Friday, April 23, 2010

St George for England!!!!!

St. George's Day is on 23 April. It is England's national day.

Who was St George?

St. George is the patron saint of England. His emblem, a red cross on a white background, is the flag of England, and part of the British flag. St George's emblem was adopted by Richard The Lion Heart and brought to England in the 12th century. The king's soldiers wore it on their tunics to avoid confusion in battle.    image

Like England, every country within the United Kingdom has its own patron saint who in times of great peril is called upon to help save the country from its enemies. For instant, Wales has St David, St Patrick for Northern Ireland and St Andrew for Scotland.

Who was the real St George and what did he do to become England's patron saint?

St. George was born in Turkey sometime in the third century. At the age of seventeen he joined the Roman army and became renowned for his bravery and feats of arms. The most famous story of St. George is that he slew a Dragon somewhere in Libya. On one of his missions, St. George was sent to England. While in England he heard about the horrible persecutions of Christians in Rome. Returning to Rome, George pleaded for mercy for the Christians, but in the end was himself beheaded when he refused to renounce his faith. In 1222 AD, the Council of Oxford declared St. George as the Patron Saint of England (replacing Edward the Confessor).

St George is always depicted as a knight carrying a shield with a red cross (or a banner with a red cross), generally sitting upon a horse and always killing a dragon.  image

How does England celebrate St George's Day?

By tradition, 23 April is the day for a red rose in the button hole, the national flower. However, unlike other countries, England does not celebrate it like Americans celebrate 4 July with fireworks. In fact, you are more likely to see big St Patrick parades in England celebrating Ireland's National Day, more than you would see any sign of St Georges Day being celebrated.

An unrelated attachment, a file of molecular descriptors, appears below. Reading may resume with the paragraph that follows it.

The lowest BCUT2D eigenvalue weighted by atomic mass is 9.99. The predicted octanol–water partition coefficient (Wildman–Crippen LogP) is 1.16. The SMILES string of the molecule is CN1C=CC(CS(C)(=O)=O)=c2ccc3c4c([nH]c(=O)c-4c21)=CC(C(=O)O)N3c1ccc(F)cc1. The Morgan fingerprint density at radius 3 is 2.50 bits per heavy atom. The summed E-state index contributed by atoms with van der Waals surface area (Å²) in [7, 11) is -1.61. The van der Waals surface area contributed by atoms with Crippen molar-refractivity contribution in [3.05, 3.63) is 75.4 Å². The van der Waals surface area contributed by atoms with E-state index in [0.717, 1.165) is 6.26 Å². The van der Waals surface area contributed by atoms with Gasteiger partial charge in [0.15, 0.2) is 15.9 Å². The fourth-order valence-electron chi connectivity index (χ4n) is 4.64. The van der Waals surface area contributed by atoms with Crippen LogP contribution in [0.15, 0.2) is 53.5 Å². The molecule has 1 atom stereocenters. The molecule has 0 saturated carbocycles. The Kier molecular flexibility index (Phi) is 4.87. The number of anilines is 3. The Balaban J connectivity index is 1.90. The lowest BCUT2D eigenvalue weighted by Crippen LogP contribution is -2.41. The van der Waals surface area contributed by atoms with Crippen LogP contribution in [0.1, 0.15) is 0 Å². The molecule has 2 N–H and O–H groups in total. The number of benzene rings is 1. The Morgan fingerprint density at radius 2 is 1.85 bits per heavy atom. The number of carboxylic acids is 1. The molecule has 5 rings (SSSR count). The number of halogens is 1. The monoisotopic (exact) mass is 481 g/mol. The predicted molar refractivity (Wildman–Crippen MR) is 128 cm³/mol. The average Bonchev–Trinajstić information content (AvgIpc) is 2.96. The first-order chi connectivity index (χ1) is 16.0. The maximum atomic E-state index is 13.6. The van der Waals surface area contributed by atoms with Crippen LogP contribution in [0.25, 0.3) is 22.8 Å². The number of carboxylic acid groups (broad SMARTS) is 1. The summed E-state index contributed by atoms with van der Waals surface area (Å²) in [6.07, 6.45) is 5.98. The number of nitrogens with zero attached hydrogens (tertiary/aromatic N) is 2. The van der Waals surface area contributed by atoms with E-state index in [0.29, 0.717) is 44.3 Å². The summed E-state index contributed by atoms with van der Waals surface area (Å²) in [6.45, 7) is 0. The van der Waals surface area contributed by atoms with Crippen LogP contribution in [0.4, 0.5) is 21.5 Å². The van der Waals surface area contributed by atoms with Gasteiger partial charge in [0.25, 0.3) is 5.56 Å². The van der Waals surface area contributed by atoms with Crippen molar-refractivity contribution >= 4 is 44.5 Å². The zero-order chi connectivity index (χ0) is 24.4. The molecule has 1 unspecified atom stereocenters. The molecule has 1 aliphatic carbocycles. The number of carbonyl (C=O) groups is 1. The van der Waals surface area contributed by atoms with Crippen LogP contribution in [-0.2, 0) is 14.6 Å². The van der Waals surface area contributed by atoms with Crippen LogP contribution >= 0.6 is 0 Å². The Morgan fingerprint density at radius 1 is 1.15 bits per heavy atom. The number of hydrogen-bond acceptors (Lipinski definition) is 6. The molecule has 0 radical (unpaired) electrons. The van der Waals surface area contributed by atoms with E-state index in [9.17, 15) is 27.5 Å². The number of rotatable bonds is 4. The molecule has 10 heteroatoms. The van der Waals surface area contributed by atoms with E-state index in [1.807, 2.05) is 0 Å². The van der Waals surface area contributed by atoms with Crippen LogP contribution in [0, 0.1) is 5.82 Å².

For most people in England St George's Day is just another ordinary working day.


Shakespeare was born on 23 April 1564 and he died on the same day in 1616.

Whilst not all of the following, strictly speaking, have much to do with St George and the Dragon you will have to admit they do have something to do with dragons!

image Pink Dragon Silk Scarf by AltheaP

image New Dragon’s Blood Soap by AJs Country Cottage


Sewing Pattern – Little Fairytale Dragon by Fantasy Creations

imageVintage St George and the Dragon by Nonnie’s Treasures

imageRed Vintage Dragon by  ByTheWayside

Like what you see?  Why not ‘pop’ over to see other fantastic items from the BBEST Team on Etsy!


circleinthesand said...

What a fun history lesson. I knew nothing about St. George!! And you even found some BBEST listings to relate to him - awesome!!

Tinker Pixie said...

Very interesting post! Well done, Pat!

Sixsisters said...

Love the dragons ! I remember studying about
St. George in school. Thanks for the great post.

ZudaGay said...

Very interesting, Pat!! Great items to commemorate St. George. We drove past the coolest looking church one time (I can't remember where) that was St. George's Church and it had a huge full color basrelief on the front of St. George slaying his dragon. hummmm, I wonder where we saw that church?

Judi B said...

Great post and very interesting! Love the dragon items you found!

Julie G. said...

Wow, not only an interesting story but whoever thought you'd be able to find so many "dragons" within our group! Cool.

Myfanwy said...

Yay for St George!

Pam said...

So interesting! Love the art that goes with the article!